Obesity and Disease in an Interconnected World: A Systems Approach to Turn Huge Challenges into Amazing Opportunities

Obesity and Disease in an Interconnected World: A Systems Approach to Turn Huge Challenges into Amazing Opportunities

Globalization and economic progress has been accompanied with an increase in the incidence of obesity, cardiovascular disease and other non-communicable illnesses worldwide among populations in some ...
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Obesity: Update on Nutrition and Behavioral Strategies

Pp. 132-148 (17)

Judith Wylie-Rosett and Carlos Marquez

Abstract

The global rise in obesity has generated interest in nutrition and behavioral therapies as care processes for managing obesity and related co-morbidities. Growing evidence supports the use of nutritional consultation and intensive behavioral therapy to reduce risk factors associated with obesity. The World Health Organization recommends that the delivery of interventions should be of appropriate intensity and sustained over extended periods of time while noting that even modest changes in risk factor levels may achieve substantial public health benefits. Obesity guidelines provide recommended steps for identifying risk status, matching treatment to risk assessment, and implementing weight loss intervention strategies. A highly collaborative process of care, which focuses on the nutritional and lifestyle management of obesity and selected co-morbidities, is known as medical nutrition therapy (MNT), when provided by a registered dietitian, or as nutrition therapy when provided by other disciplines. Behavioral therapy approaches that focus on collaborative decision making include motivational interviewing and the 5 A’s behavioral counseling steps. Motivational interviewing, which includes open-ended questions, reflective listening, affirmation and summarization, helps individuals address their concerns about making lifestyle changes. The 5 A’s steps generally include: Ask/Assess: ask about/assess behavior and health risk(s); Advise: personalize behavior change advice; Agree: collaboratively select goals, Assist: use behavioral techniques to aid in achieving agreed-upon goals and Arrange: schedule follow-up. Training programs can help health professionals develop nutrition and behavioral therapy skills and address bias and discrimination. Weight management approaches and priorities will vary by the risk status and health care settings.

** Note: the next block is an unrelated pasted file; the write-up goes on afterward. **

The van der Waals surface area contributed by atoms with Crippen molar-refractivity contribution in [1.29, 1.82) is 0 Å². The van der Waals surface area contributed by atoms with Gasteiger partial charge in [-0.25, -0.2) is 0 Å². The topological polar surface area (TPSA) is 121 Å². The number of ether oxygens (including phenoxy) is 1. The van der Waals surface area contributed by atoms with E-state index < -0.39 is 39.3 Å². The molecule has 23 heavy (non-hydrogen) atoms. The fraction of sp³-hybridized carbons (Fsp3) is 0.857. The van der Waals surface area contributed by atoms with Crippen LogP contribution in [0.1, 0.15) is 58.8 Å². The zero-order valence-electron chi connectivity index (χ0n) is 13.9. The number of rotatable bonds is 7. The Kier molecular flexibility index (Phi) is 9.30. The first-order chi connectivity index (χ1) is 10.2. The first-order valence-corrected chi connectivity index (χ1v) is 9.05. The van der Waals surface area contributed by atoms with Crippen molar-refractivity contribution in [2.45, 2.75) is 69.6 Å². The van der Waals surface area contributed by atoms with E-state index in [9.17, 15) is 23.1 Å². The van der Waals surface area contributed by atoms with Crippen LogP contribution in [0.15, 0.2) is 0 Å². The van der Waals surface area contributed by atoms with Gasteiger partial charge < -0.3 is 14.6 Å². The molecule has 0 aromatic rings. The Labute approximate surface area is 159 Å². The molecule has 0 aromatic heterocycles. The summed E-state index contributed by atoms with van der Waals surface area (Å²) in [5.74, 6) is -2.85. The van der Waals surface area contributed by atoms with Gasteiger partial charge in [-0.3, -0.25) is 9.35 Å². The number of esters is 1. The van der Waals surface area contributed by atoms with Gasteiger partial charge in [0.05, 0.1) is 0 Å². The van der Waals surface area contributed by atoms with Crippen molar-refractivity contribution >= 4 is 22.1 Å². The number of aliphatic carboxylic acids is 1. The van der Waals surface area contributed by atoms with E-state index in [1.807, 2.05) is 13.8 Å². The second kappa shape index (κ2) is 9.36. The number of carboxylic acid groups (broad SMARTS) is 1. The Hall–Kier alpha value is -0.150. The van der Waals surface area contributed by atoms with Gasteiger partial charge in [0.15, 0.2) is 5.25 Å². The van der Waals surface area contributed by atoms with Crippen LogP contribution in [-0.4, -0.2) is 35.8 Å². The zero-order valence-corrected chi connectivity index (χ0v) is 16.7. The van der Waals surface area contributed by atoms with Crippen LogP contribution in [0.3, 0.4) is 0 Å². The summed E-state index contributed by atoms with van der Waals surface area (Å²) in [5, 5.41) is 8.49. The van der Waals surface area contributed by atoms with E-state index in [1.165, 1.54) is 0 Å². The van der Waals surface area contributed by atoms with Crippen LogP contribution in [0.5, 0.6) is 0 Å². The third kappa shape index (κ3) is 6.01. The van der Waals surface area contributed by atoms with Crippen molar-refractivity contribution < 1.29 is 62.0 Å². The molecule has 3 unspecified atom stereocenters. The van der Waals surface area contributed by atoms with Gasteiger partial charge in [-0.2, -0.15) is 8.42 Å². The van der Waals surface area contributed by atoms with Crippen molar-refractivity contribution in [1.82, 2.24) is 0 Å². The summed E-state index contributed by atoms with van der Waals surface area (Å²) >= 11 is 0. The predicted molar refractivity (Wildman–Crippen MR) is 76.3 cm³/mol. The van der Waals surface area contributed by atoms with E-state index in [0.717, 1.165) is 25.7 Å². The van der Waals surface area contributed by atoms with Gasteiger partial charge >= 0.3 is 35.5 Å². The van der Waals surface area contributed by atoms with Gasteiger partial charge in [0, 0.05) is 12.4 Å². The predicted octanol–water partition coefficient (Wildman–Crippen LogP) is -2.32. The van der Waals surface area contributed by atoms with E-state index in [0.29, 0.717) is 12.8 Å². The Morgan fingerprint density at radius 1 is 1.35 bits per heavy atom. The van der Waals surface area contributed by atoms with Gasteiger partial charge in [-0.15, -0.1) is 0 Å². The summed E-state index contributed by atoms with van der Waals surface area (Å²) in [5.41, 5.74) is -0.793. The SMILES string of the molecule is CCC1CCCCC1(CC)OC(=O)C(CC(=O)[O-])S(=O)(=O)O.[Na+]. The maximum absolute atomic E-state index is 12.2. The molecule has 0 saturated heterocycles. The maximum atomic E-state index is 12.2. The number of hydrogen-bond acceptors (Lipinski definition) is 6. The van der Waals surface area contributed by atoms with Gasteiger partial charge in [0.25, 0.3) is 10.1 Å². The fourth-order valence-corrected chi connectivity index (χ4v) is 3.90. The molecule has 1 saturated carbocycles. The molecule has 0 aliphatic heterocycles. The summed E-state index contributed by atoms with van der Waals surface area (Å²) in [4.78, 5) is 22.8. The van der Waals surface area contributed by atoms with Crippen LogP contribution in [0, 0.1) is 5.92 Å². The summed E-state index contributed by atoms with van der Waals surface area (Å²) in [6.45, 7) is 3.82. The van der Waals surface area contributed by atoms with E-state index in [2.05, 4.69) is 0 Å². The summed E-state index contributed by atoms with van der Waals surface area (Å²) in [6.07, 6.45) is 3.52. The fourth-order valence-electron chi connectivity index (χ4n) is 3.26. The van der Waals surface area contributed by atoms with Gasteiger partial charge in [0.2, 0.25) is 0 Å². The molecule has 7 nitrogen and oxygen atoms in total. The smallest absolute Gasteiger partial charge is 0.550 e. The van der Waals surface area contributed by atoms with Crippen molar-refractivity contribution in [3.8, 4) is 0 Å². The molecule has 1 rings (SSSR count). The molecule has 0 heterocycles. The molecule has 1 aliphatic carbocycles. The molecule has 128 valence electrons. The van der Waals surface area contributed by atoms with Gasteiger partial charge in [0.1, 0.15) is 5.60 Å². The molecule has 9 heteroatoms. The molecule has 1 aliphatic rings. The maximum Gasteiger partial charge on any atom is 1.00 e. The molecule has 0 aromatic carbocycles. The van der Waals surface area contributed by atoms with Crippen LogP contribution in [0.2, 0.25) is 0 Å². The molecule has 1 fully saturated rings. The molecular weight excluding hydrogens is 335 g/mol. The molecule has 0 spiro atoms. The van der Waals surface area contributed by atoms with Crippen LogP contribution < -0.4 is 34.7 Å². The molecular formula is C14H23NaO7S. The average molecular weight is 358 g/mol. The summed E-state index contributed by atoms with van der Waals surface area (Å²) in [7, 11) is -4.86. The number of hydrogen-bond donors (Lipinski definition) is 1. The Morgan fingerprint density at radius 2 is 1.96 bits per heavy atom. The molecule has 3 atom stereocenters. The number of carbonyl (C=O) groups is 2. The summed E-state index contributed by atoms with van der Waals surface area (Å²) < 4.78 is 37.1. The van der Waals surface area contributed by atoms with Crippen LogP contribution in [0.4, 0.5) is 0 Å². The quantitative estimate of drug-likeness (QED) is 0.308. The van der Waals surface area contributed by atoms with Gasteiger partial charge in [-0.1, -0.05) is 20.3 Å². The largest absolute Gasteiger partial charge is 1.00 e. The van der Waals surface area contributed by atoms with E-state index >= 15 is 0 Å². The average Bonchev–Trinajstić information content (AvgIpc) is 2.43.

Keywords:

5A’s, behavior, diabetes, diet, dietitian, global health, intensive behavioral therapy, medical nutrition therapy, MNT, motivational interviewing, nutrition therapy, obesity, overweight, wellness.

Affiliation:

Albert Einstein College of Medicine 1300 Morris Park Avenue, Bronx, NY 10461, USA.